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Ronald J. Korthuis, PhD

Bolm Distinguished Professor
Chairman, Department of Medical Pharmacology and Physiology
Office Location: MA415 Health Sciences Center
Office Phone: 573-882-8059

Research Interests

Microvascular responses to ischemia/reperfusion; leukocyte/endothelial cell adhesive interactions; arteriolar vasoregulatory function

Research Description

Korthuis' research focuses on the mechanisms underlying the inflammatory responses to ischemia and reperfusion (I/R) and how blood vessels in the microcirculation (arterioles, capillaries, and venules) can be preconditioned to resist the deleterious proinflammatory effects of I/R. When the blood supply is reduced (ischemia) and then subsequently reestablished (reperfusion), the ability of arterioles to regulate the distribution of blood flow is impaired, many capillaries fail to perfuse (capillary no-reflow), and white blood cells become adherent to and emigrate across the walls of postcapillary venules. Once in the tissues, these inflammatory phagocytes attack parenchymal cells, thereby exacerbating injury induced by ischemia. In addition, the permeability of the cells lining capillaries and postcapillary venules is increased, leading to edema formation.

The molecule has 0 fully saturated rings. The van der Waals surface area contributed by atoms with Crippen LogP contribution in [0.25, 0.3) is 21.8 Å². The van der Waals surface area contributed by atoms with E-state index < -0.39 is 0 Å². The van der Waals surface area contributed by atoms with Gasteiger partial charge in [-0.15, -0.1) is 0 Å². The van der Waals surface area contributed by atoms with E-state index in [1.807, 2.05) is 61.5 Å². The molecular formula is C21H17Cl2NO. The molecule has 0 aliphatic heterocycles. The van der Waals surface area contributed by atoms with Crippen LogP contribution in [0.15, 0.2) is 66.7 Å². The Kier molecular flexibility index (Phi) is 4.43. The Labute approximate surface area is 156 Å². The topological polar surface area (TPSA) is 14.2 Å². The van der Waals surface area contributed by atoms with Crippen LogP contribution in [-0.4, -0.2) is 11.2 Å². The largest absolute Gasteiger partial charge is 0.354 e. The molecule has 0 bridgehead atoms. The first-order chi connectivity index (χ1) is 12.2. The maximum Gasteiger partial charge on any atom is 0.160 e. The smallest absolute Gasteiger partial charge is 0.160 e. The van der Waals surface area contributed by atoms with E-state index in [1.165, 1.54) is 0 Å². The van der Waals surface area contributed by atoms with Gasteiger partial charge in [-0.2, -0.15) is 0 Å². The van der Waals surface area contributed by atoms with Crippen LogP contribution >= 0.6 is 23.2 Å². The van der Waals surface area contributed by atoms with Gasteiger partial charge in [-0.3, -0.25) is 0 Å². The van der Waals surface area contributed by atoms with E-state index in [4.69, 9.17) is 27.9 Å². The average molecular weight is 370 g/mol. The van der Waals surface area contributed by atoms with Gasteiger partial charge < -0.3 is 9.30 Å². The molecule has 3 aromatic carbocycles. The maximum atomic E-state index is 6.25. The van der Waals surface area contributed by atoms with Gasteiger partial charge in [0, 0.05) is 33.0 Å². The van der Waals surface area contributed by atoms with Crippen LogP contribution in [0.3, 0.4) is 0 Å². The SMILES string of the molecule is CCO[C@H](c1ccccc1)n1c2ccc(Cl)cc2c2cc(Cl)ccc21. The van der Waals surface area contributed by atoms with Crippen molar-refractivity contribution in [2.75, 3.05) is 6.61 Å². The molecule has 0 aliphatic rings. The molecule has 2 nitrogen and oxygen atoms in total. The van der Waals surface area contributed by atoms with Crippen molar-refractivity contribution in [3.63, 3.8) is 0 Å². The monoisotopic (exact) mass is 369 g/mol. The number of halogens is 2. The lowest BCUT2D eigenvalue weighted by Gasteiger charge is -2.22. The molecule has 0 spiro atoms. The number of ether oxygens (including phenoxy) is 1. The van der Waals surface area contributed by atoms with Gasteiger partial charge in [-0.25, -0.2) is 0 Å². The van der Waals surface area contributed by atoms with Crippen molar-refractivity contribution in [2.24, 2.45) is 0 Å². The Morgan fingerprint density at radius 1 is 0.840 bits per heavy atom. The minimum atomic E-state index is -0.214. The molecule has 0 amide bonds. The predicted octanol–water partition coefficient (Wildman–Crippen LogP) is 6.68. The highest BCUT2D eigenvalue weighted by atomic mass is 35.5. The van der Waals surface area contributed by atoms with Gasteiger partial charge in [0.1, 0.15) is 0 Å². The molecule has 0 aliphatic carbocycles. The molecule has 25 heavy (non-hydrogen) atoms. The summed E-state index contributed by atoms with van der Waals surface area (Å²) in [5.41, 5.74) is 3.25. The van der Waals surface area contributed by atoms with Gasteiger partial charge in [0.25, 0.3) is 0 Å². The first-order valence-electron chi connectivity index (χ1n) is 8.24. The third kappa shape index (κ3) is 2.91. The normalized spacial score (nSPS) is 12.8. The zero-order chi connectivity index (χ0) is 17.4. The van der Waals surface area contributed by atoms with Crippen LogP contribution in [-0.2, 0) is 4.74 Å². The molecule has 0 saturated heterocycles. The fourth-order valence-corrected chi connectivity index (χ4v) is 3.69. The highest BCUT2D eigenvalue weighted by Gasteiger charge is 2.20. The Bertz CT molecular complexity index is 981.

Korthuis' lab is studying how white blood cells which adhere to and emigrate across the walls of postcapillary venules alter vasoregulatory function in arterioles, cause no-reflow in capillaries, and increase permeability in postcapillary venules.

Another line of investigation focuses on understanding how exposing tissues to preconditioning stimuli such as short periods of ischemia or by ingestion of ethanol (at doses equivalent to drinking one to two alcoholic beverages) 24 hours prior to the onset of prolonged ischemia followed by reperfusion prevents microvascular dysfunction.Using a variety of pharmacologic and biochemical approaches, quantitative computerized image analyses, and mutant mouse models, Korthuis is examining the signaling mechanisms that are triggered by exposure to preconditioning stimuli to induce the expression of protective proteins such as heme oxygenase.

Professional Background

  • Obtained BS in zoology, Michigan State University.
  • Obtained PhD in physiology, Michigan State University.
  • Completed a Parker B. Francis Postdoctoral Fellowship, University of South Alabama.
  • Recipient of an Established Investigatorship from the American Heart Association.
  • Past President of the Executive Board of the American Heart Association, Southeast Affiliate.
  • Member of editorial boards for Microcirculation and American Journal of Physiology.
  • Member of the Cardiovascular and Renal B and F10 Fellowship study sections of the National Institutes of Health (NIH).
  • Executive Council Member for The Microcirculatory Society.
  • Joint Programming Committee Member for The American Physiological Society.
  • Research funded by the NIH and the American Heart Association.

Selected Publications

Published by Dalton Cardiovascular Research Center, 134 Research Park Dr., Columbia, MO 65211
Phone: 573-882-7588 | Fax: 573-884-4232 | Email: